In Class Paul Fussell explodes the sacred American myth of social equality with eagle-eyed irreverence and iconoclastic wit. This bestselling, superbly researched, exquisitely observed guide to the signs, symbols, and customs of the American class system is always outrageously on the mark as Fussell shows us how our status is revealed by everything we do, say, and own. He describes the houses, objects, artifacts, speech, clothing styles, and intellectual proclivities of American classes from the top to the bottom and everybody -- you'll surely recognize yourself -- in between. Class is guaranteed to amuse and infuriate, whether your class is so high it's out of sight (literally) or you are, alas, a sinking victim of prole drift.
Still current, still very funny
By Antonio - September 28, 2001
I read this book some ten years ago, and it struck me as most humourous and overall correct.
Although I was born in South America, I have lived and studied in the US, and I have studied and worked in France and the UK. My experience in all these geographies supports Fussell's conclusions. It is true that the higher the social class, the taller and slimmer people tend to be. It is true that the traditional lower (rather than the underclass) and the higher classes have many things in common, among them a deeply ingrained conservatism and a fierce pride in their way of being. In the UK, working class men's clubs are fighting the same fight which was lost a few years ago by the gentlemen's clubs: the right to keep women away from at least some parts of their premises. Many working class people all over the world deride attempts by others of a similar origin to "pass themselves out" as middle class, and regard middle class dress, speech patterns and social habits as... read more
You'll Hate it or You'll Love it, but You'll Never Forget It
By Renee Thorpe - July 8, 2001
Bitingly witty and embarassingly well focused look at the main classes within American society. Yes, there is an American aristocracy, but they aren't driving around in Ferraris or living in Beverly Hills. There is even a sort of aristocracy amongst the working class people whom Fussell generally refers to as proles. Fussell's sharp eye has found and catalogued an amazing array of signs that indicate class in America. Try to spot these signs at your next social gathering, or even subject your own living room to the survey at the end of the book (frighteningly accurate way to determine one's class)! This is a book based on pigeon-holing people, and that is probably what most annoyed readers can't stand about Fussell. But class distinctions do exist, like 'em or not. The middle class hope to rise in class by sending their kids to Harvard or Yale, the Proles hope to do the same by getting more money. Lucky "X Class" people don't give a hoot about such climbing, and... read more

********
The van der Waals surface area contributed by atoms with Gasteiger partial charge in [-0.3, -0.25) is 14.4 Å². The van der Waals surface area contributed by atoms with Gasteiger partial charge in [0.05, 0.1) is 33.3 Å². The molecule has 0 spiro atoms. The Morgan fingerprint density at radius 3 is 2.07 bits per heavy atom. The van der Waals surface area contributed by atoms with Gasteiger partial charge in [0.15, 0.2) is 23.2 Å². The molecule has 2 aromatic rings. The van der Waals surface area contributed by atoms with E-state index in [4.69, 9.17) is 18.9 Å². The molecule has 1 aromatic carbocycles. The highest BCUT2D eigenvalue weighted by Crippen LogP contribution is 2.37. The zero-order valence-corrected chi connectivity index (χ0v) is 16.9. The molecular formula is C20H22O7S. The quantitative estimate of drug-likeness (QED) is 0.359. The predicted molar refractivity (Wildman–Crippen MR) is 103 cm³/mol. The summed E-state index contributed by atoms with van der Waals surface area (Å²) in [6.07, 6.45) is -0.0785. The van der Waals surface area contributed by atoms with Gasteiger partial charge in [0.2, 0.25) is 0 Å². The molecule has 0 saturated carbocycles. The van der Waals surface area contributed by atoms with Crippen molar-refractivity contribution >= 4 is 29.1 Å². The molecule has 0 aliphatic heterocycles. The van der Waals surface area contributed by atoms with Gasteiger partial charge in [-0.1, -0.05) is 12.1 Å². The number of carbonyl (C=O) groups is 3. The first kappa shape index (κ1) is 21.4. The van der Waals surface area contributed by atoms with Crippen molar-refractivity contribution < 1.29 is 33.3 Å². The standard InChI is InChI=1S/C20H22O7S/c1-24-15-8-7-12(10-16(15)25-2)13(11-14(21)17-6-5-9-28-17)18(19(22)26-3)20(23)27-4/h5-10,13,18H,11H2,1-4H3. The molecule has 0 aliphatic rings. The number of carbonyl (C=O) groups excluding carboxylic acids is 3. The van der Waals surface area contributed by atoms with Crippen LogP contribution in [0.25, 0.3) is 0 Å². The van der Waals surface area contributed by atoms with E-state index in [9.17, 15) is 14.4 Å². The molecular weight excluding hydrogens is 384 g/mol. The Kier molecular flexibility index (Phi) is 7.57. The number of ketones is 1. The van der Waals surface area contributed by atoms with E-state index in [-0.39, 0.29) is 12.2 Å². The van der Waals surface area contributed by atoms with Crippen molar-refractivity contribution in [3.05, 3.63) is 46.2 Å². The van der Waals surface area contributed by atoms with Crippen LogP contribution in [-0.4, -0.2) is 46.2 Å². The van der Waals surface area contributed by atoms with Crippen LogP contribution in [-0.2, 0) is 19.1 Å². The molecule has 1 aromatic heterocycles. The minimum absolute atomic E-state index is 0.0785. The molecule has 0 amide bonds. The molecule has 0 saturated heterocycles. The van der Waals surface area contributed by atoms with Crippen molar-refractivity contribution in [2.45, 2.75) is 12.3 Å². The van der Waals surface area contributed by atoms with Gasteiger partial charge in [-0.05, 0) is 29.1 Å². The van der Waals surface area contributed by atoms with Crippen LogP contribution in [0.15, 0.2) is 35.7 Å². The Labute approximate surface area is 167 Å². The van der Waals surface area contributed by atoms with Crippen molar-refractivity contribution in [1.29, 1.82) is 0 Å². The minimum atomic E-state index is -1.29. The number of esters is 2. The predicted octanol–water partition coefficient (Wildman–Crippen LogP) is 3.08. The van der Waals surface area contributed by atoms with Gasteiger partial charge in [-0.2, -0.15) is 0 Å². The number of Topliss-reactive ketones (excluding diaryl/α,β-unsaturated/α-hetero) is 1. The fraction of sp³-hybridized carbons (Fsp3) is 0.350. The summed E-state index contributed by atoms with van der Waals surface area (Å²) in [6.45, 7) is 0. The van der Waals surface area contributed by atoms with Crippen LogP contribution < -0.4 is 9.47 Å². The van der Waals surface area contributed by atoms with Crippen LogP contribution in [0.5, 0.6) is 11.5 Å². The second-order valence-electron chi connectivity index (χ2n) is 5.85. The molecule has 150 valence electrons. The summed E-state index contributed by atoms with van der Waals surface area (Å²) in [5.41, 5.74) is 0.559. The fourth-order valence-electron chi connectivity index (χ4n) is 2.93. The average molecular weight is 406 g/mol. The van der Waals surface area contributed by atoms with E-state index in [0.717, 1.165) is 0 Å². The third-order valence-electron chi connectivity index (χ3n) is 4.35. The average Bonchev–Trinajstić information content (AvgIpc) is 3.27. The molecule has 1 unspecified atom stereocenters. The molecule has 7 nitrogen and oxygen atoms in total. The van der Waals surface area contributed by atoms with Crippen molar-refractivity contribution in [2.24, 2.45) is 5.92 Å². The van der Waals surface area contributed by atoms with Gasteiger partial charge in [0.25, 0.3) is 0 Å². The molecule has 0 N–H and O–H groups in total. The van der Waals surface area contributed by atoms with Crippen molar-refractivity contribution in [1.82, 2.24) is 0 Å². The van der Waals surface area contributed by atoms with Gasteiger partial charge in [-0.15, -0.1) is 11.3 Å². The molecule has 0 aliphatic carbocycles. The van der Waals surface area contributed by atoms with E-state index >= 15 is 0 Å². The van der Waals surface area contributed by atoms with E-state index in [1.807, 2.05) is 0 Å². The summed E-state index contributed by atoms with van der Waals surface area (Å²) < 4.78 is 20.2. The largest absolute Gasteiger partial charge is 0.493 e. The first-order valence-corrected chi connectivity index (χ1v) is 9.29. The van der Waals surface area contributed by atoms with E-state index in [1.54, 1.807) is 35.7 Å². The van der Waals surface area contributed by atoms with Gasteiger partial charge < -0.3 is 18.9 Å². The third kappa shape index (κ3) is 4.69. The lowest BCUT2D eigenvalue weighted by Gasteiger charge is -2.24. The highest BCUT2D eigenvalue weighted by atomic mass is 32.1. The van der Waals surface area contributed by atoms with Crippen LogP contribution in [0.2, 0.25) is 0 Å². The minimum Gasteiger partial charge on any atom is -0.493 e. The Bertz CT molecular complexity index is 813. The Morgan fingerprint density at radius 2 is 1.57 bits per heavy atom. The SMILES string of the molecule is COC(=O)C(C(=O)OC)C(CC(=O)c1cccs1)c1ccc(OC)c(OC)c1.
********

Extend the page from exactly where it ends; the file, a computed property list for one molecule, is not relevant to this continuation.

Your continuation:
Peck, be pecked, or choose not to peck...
By ewomack "ewomack" - May 25, 2006
Class pervades American life. Each day people judge and rank others by appearance, manners, language, and "taste" in a great societal pecking order. Some of this happens by reflex. For certain people a man in a tank top carries a high "ewww" factor. Others wince at anything monogrammed (a sure sign that the wearer seeks attention). Some may even take offense at compliments while others find the lack of a compliment an affront. It's a complicated game, and not everyone chooses to participate. But for many the game goes unnoticed.
This small book provides a good overview of the rules of the American class game. Paul Fussell delineates the choices people make that cause others to judge and categorize them (since people don't choose their race that subject doesn't appear). Everything from clothes, cars, diction, consumption (conspicuous or inconspicuous), education, housing styles, and physique to pets, reading material, jewelry, food, words, sports, interior decorating,... read more